I didn’t know exactly where he was a few minutes ago but he was definitely standing right behind me now, his eyes flickering between the mess on the floor and the arm I was still cradling. The cut was barely dripping and the blood was spilled in such a small amount that I couldn’t even make out the tangy, rusty smell that I hated so much. I was glad, too; the last thing I needed was to get sick at work—especially with Mike Newton there.

He already looked far too concerned and I felt bothered rather than flattered. Ever since I’d started working at his father’s store alongside him, shortly after I was allowed to remove my walking cast—another unwanted souvenir from Phoenix—Mike had been as overly friendly as ever. His golden retriever persona returned full force; he was eager to please and quick to help me become comfortable within the store, much like the way he had done when I first moved to Forks.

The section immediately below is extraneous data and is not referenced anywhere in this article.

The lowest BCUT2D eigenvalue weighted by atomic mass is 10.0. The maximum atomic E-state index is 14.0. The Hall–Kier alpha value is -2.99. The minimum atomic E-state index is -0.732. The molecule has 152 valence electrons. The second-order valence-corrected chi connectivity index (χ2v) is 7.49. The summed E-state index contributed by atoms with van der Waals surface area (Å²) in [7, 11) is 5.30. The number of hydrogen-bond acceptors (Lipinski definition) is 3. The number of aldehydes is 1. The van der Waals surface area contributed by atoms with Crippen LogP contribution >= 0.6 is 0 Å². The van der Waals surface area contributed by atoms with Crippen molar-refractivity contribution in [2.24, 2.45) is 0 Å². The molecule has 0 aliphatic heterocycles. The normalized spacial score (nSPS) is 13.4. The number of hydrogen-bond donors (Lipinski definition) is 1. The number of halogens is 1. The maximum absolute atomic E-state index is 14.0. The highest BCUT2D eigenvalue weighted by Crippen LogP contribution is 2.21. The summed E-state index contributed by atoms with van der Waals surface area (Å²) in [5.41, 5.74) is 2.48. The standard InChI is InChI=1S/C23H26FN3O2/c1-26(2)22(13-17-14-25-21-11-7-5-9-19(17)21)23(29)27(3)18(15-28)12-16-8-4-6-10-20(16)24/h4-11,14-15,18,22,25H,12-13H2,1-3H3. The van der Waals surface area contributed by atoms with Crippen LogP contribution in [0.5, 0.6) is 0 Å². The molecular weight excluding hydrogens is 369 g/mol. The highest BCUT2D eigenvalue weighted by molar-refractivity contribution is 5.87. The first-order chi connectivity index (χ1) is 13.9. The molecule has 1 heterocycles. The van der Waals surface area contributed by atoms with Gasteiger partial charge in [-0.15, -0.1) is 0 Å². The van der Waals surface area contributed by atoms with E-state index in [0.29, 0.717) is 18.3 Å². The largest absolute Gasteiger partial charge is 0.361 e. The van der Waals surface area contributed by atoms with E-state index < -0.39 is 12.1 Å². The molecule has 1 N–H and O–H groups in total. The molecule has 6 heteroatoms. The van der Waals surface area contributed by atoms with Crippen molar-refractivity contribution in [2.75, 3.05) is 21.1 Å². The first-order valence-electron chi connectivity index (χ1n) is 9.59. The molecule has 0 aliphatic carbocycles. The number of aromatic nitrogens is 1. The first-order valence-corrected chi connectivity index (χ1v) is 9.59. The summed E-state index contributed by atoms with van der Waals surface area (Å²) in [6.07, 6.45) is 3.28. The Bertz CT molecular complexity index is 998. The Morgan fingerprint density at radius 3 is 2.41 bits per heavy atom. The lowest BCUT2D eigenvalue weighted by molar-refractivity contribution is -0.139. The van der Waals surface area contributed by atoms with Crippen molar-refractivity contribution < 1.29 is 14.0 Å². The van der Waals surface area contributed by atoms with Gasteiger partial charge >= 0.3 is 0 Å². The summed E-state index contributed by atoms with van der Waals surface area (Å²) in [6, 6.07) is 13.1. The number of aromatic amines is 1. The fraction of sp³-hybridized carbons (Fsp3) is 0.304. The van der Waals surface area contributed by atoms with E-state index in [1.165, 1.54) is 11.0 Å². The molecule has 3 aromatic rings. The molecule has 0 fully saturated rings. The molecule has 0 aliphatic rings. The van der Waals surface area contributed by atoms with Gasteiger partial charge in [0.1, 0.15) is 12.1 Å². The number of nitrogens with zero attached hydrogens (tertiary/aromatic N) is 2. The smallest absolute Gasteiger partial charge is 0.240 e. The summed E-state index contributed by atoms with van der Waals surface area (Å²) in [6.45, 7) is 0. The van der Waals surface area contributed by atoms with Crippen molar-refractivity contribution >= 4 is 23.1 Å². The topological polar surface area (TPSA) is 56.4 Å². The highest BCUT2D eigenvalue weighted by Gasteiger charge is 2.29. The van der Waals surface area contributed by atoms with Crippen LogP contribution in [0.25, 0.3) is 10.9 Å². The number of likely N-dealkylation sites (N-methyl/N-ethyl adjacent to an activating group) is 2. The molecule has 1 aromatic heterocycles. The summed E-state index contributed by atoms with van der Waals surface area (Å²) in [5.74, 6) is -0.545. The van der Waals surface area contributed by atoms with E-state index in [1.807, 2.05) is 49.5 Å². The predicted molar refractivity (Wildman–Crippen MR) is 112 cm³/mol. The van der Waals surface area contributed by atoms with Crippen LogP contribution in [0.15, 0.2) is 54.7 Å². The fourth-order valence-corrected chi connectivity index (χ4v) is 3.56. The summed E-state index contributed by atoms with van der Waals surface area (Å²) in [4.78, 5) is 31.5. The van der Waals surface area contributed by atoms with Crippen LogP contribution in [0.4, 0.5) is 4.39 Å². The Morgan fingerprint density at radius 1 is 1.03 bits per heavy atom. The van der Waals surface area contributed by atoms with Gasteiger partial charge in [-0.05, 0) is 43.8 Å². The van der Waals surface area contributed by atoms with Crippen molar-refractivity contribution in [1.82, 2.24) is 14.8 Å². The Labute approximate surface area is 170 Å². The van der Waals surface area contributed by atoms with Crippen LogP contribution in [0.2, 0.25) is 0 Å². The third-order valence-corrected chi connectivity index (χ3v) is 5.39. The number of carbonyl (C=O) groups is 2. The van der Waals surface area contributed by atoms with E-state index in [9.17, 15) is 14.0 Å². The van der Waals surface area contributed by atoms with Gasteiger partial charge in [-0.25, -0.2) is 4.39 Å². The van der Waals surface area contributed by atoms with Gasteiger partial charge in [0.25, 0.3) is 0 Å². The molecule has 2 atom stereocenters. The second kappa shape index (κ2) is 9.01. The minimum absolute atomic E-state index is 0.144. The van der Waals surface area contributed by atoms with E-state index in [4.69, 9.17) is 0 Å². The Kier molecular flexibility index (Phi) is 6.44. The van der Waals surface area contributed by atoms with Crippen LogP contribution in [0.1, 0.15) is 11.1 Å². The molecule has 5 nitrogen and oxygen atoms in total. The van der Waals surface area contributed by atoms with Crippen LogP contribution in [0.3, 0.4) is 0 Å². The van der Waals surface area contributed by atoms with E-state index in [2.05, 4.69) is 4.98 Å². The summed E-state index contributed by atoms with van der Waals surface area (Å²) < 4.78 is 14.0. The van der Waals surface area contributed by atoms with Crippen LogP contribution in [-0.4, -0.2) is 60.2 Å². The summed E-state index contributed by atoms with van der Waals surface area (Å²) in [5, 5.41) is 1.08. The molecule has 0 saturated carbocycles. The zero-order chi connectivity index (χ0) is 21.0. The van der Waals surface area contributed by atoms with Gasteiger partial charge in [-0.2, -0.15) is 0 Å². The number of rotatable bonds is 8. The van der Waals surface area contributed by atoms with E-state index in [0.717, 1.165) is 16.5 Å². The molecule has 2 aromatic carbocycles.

Edward wasn’t fond of the idea of me working shifts with Mike, even though he knew that I’ve already tried everything I could think of to discourage Mike’s attention. Was it my fault that me and Edward were still very much committed to one another while his and Jessica’s relationship fizzled out at the end of July?

Besides, Edward was the one who insisted that I go to college—if, of course, I didn’t convince him to change into a vampire like him first—and any good school cost money. I’d already point blank refused to allow him to pay for my school; if I had to go, I would pay for myself. In a small town like Forks, jobs were hard to come by. I was lucky that the Newton’s had an opening in their shop, and I was appreciative that Mike talked his parents into giving me the job despite my lack of experience—but that didn’t mean that I liked him as any more than a friend.